Bolivar the Liberator

By Michel Vaucaire; Margaret Reed | Go to book overview

XXVI

NEVER had the Spaniards sent so formidable an army to America as that commanded by Morillo: ten thousand five hundred men, first-class artillery, and three- decker battleships.

An explosion nearly cost the general his life; one of the largest frigates blew up with nine hundred men, but this unfortunate beginning did not prevent Morillo from taking possession of Cartagena, where he found nothing but ruins and rotting corpses. Famine even more than bombardment had conquered the besieged city.

Nevertheless, Bolivar left Jamaica; he took with him all the patriots on the island and set sail for Hayti; on the way he fell in with two Spanish brigs, which were captured by boarding.

In Hayti, Bolivar was kindly received by the negro President Pétion. Fêtes were given in his honour. This nation of revolted slaves, who had beaten Rochambeau, looked with a favourable eye on every attempt to rise against the Europeans. Pétion offered Bolivar a number of guns, barrels of powder, and shells.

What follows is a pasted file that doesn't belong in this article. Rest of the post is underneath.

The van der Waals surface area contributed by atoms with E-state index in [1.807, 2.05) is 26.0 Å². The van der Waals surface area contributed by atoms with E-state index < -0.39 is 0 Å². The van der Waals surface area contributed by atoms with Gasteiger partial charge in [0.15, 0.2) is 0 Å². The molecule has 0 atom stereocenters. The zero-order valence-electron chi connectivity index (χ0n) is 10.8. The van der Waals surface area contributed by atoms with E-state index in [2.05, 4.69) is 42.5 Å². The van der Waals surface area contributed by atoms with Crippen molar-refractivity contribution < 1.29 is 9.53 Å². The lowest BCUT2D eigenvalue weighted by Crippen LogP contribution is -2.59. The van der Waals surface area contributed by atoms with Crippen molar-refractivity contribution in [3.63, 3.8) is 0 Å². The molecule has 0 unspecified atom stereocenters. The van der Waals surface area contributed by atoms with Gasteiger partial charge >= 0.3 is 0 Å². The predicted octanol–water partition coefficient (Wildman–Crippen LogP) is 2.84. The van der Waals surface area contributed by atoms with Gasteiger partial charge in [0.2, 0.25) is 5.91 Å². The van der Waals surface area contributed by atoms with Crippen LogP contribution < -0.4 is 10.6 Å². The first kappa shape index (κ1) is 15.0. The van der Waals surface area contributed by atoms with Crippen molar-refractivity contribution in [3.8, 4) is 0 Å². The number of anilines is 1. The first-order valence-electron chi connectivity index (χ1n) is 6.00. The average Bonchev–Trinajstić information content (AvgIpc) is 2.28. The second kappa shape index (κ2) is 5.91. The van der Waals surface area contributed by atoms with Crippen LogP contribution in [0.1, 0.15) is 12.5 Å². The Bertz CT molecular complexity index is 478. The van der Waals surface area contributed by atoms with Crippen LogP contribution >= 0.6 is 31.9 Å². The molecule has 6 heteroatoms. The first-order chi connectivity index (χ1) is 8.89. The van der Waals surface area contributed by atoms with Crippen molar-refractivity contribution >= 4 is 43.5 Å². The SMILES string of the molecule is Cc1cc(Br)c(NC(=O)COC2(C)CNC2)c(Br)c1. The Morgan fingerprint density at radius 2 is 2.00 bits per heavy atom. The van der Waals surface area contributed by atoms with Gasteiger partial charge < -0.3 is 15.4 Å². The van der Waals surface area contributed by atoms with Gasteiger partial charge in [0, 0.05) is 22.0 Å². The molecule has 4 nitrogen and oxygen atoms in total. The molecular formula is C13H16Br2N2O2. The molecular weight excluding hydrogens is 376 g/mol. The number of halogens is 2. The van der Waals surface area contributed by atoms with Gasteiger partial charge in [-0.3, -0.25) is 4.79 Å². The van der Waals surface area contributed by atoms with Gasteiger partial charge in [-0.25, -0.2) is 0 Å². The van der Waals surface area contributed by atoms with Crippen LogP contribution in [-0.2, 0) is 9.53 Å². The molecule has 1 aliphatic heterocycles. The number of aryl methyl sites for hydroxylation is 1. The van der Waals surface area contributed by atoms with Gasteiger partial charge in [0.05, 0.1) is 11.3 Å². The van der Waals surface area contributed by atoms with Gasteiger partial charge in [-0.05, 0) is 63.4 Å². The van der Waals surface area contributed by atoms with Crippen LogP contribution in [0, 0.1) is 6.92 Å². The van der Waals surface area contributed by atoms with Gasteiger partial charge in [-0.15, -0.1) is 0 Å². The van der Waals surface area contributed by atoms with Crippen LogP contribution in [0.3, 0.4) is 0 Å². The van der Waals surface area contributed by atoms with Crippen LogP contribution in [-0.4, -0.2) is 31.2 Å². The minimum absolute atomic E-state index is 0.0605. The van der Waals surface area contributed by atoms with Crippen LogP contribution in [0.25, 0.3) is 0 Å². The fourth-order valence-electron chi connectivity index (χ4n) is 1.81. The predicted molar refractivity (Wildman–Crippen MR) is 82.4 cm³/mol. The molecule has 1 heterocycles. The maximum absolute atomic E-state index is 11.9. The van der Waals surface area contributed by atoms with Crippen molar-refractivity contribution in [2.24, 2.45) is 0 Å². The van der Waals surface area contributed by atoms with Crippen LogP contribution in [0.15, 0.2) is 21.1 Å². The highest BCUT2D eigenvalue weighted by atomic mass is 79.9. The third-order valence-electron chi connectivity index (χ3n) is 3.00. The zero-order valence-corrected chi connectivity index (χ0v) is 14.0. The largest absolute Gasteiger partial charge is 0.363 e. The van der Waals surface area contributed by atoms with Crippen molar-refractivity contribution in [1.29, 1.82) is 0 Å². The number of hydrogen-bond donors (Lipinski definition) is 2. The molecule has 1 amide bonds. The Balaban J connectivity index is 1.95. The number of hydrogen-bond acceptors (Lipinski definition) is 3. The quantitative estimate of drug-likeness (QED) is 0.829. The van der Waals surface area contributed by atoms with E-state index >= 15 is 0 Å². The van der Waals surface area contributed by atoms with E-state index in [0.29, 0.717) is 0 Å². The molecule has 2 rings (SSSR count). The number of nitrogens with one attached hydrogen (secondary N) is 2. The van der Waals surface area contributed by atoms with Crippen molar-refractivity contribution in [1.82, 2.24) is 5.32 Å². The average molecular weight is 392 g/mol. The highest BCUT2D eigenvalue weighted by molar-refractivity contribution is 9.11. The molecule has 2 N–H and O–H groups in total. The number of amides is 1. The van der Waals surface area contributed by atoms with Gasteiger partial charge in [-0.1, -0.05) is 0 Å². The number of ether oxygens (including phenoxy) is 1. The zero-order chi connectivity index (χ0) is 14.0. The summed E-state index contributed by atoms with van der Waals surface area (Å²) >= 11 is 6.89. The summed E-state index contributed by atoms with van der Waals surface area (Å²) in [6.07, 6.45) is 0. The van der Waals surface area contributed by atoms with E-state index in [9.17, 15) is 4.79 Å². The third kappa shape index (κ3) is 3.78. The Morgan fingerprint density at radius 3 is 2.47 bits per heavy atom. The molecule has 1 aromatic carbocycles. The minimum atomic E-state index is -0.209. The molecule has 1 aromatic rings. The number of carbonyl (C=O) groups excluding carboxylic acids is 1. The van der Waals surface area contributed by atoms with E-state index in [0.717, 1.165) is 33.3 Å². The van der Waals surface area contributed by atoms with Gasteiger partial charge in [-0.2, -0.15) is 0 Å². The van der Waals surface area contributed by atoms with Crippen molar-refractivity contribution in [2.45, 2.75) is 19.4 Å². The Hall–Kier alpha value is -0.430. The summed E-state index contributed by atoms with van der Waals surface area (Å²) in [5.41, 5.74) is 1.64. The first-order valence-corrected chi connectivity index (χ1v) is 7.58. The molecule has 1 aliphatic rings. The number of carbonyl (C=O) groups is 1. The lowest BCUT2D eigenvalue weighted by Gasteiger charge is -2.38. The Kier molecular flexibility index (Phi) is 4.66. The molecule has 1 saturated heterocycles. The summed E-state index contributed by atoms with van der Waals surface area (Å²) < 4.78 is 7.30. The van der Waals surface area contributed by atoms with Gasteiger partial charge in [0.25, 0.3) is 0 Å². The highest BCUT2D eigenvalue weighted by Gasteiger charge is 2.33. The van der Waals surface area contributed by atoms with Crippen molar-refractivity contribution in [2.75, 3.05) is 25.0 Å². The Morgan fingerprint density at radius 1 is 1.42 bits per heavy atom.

On February 6th, there arrived at Cayes a boat which had managed to cheat the vigilance of the Spaniards and which bore all the surviving leaders from Cartagena: Piar, Mariño, Bermudez, the Scots-

-105-

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Bolivar the Liberator
Table of contents

Table of contents

  • Title Page iii
  • Preface ix
  • Illustrations xi
  • II 6
  • III 11
  • IV 15
  • V 20
  • VI 24
  • VII 30
  • VIII 34
  • IX 39
  • X 43
  • XI 46
  • XII 50
  • XIII 54
  • XIV 60
  • XV 65
  • XVI 68
  • XVII 72
  • XVIII 75
  • XIX 82
  • XXI 89
  • XII 93
  • XIII 96
  • XIV 98
  • XXV 102
  • XXVI 105
  • XXVII 111
  • XXVIII 114
  • XXIX 118
  • XXXI 125
  • XXXII 130
  • XXXIII 134
  • XXXIV 138
  • XXXV 141
  • XXXVI 144
  • XXXVII 150
  • XXXVIII 155
  • XXXIX 160
  • XL 163
  • XLI 167
  • XLII 170
  • XLIII 173
  • XLIV 177
  • XLV 180
  • XLVI 185
  • XLVII 188
  • XLVIII 189
  • XLIX 191
  • L 195
  • Index 199
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